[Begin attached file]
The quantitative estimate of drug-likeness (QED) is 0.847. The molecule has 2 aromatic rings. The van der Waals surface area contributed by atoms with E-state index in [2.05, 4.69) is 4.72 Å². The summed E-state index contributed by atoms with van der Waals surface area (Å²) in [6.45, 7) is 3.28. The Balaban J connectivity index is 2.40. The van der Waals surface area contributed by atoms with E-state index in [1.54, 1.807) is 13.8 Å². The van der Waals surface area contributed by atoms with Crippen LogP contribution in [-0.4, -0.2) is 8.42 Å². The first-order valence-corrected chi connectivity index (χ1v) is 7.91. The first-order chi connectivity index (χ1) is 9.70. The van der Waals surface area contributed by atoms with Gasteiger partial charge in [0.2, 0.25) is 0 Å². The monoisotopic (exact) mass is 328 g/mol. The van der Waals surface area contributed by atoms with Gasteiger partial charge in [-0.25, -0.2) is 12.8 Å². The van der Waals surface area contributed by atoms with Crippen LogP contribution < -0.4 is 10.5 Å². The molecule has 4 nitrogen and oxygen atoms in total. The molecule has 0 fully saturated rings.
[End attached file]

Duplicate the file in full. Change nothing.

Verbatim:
The quantitative estimate of drug-likeness (QED) is 0.847. The molecule has 2 aromatic rings. The van der Waals surface area contributed by atoms with E-state index in [2.05, 4.69) is 4.72 Å². The summed E-state index contributed by atoms with van der Waals surface area (Å²) in [6.45, 7) is 3.28. The Balaban J connectivity index is 2.40. The van der Waals surface area contributed by atoms with E-state index in [1.54, 1.807) is 13.8 Å². The van der Waals surface area contributed by atoms with Crippen LogP contribution in [-0.4, -0.2) is 8.42 Å². The first-order valence-corrected chi connectivity index (χ1v) is 7.91. The first-order chi connectivity index (χ1) is 9.70. The van der Waals surface area contributed by atoms with Gasteiger partial charge in [0.2, 0.25) is 0 Å². The monoisotopic (exact) mass is 328 g/mol. The van der Waals surface area contributed by atoms with Gasteiger partial charge in [-0.25, -0.2) is 12.8 Å². The van der Waals surface area contributed by atoms with Crippen LogP contribution < -0.4 is 10.5 Å². The molecule has 4 nitrogen and oxygen atoms in total. The molecule has 0 fully saturated rings.